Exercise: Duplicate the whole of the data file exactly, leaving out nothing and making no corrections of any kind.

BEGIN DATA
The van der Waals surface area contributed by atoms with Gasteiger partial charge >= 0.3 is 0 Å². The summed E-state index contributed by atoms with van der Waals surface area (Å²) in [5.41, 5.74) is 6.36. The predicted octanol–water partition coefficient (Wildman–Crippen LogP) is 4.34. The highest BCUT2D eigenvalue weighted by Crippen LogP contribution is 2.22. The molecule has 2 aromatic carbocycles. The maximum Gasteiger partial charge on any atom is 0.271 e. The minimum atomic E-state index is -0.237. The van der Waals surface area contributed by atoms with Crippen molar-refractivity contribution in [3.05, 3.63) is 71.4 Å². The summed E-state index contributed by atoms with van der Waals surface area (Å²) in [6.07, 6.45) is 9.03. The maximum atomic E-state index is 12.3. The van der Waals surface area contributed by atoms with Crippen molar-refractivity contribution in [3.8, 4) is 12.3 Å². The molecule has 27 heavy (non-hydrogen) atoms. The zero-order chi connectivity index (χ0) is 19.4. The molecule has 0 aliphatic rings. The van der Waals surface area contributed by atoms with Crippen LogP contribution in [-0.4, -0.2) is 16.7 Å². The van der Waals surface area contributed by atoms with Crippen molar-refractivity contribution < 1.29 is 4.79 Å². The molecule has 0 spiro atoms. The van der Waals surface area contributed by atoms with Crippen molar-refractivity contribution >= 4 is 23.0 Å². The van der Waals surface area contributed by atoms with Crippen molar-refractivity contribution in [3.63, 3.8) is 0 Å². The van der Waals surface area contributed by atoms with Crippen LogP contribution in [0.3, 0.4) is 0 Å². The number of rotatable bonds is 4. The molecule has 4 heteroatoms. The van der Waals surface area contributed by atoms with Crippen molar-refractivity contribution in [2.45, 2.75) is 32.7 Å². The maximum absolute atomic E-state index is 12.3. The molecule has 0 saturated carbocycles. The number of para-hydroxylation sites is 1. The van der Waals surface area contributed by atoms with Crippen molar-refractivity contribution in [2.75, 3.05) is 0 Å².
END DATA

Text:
The van der Waals surface area contributed by atoms with Gasteiger partial charge >= 0.3 is 0 Å². The summed E-state index contributed by atoms with van der Waals surface area (Å²) in [5.41, 5.74) is 6.36. The predicted octanol–water partition coefficient (Wildman–Crippen LogP) is 4.34. The highest BCUT2D eigenvalue weighted by Crippen LogP contribution is 2.22. The molecule has 2 aromatic carbocycles. The maximum Gasteiger partial charge on any atom is 0.271 e. The minimum atomic E-state index is -0.237. The van der Waals surface area contributed by atoms with Crippen molar-refractivity contribution in [3.05, 3.63) is 71.4 Å². The summed E-state index contributed by atoms with van der Waals surface area (Å²) in [6.07, 6.45) is 9.03. The maximum atomic E-state index is 12.3. The van der Waals surface area contributed by atoms with Crippen molar-refractivity contribution in [3.8, 4) is 12.3 Å². The molecule has 27 heavy (non-hydrogen) atoms. The zero-order chi connectivity index (χ0) is 19.4. The molecule has 0 aliphatic rings. The van der Waals surface area contributed by atoms with Crippen LogP contribution in [-0.4, -0.2) is 16.7 Å². The van der Waals surface area contributed by atoms with Crippen molar-refractivity contribution < 1.29 is 4.79 Å². The molecule has 0 spiro atoms. The van der Waals surface area contributed by atoms with Crippen molar-refractivity contribution >= 4 is 23.0 Å². The van der Waals surface area contributed by atoms with Crippen molar-refractivity contribution in [3.63, 3.8) is 0 Å². The van der Waals surface area contributed by atoms with Crippen LogP contribution in [0.3, 0.4) is 0 Å². The number of rotatable bonds is 4. The molecule has 4 heteroatoms. The van der Waals surface area contributed by atoms with Crippen molar-refractivity contribution in [2.45, 2.75) is 32.7 Å². The maximum absolute atomic E-state index is 12.3. The molecule has 0 saturated carbocycles. The number of para-hydroxylation sites is 1. The van der Waals surface area contributed by atoms with Crippen molar-refractivity contribution in [2.75, 3.05) is 0 Å².